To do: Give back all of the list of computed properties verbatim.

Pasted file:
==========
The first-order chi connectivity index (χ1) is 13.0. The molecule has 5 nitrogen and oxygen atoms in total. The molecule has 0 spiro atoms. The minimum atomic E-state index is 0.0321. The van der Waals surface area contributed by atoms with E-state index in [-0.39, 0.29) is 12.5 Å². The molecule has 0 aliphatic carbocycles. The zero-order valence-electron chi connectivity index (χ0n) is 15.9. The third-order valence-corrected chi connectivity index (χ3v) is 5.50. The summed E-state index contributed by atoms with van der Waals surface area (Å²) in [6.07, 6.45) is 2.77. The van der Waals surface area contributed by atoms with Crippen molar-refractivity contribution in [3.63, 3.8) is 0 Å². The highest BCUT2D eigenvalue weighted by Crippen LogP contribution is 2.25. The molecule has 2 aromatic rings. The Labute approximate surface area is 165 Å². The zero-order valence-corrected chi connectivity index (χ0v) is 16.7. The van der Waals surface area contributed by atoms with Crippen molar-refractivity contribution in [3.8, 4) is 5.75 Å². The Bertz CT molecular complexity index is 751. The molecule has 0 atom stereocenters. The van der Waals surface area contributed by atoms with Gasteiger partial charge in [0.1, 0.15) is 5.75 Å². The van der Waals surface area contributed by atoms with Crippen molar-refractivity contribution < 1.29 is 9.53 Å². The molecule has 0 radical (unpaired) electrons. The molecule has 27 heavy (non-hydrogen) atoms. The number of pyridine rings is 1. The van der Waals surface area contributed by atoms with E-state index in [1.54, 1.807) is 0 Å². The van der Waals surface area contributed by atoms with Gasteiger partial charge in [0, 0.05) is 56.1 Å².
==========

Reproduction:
The first-order chi connectivity index (χ1) is 13.0. The molecule has 5 nitrogen and oxygen atoms in total. The molecule has 0 spiro atoms. The minimum atomic E-state index is 0.0321. The van der Waals surface area contributed by atoms with E-state index in [-0.39, 0.29) is 12.5 Å². The molecule has 0 aliphatic carbocycles. The zero-order valence-electron chi connectivity index (χ0n) is 15.9. The third-order valence-corrected chi connectivity index (χ3v) is 5.50. The summed E-state index contributed by atoms with van der Waals surface area (Å²) in [6.07, 6.45) is 2.77. The van der Waals surface area contributed by atoms with Crippen molar-refractivity contribution in [3.63, 3.8) is 0 Å². The highest BCUT2D eigenvalue weighted by Crippen LogP contribution is 2.25. The molecule has 2 aromatic rings. The Labute approximate surface area is 165 Å². The zero-order valence-corrected chi connectivity index (χ0v) is 16.7. The van der Waals surface area contributed by atoms with Crippen molar-refractivity contribution in [3.8, 4) is 5.75 Å². The Bertz CT molecular complexity index is 751. The molecule has 0 atom stereocenters. The van der Waals surface area contributed by atoms with Gasteiger partial charge in [0.1, 0.15) is 5.75 Å². The van der Waals surface area contributed by atoms with Crippen molar-refractivity contribution < 1.29 is 9.53 Å². The molecule has 0 radical (unpaired) electrons. The molecule has 27 heavy (non-hydrogen) atoms. The number of pyridine rings is 1. The van der Waals surface area contributed by atoms with E-state index in [1.54, 1.807) is 0 Å². The van der Waals surface area contributed by atoms with Gasteiger partial charge in [0, 0.05) is 56.1 Å².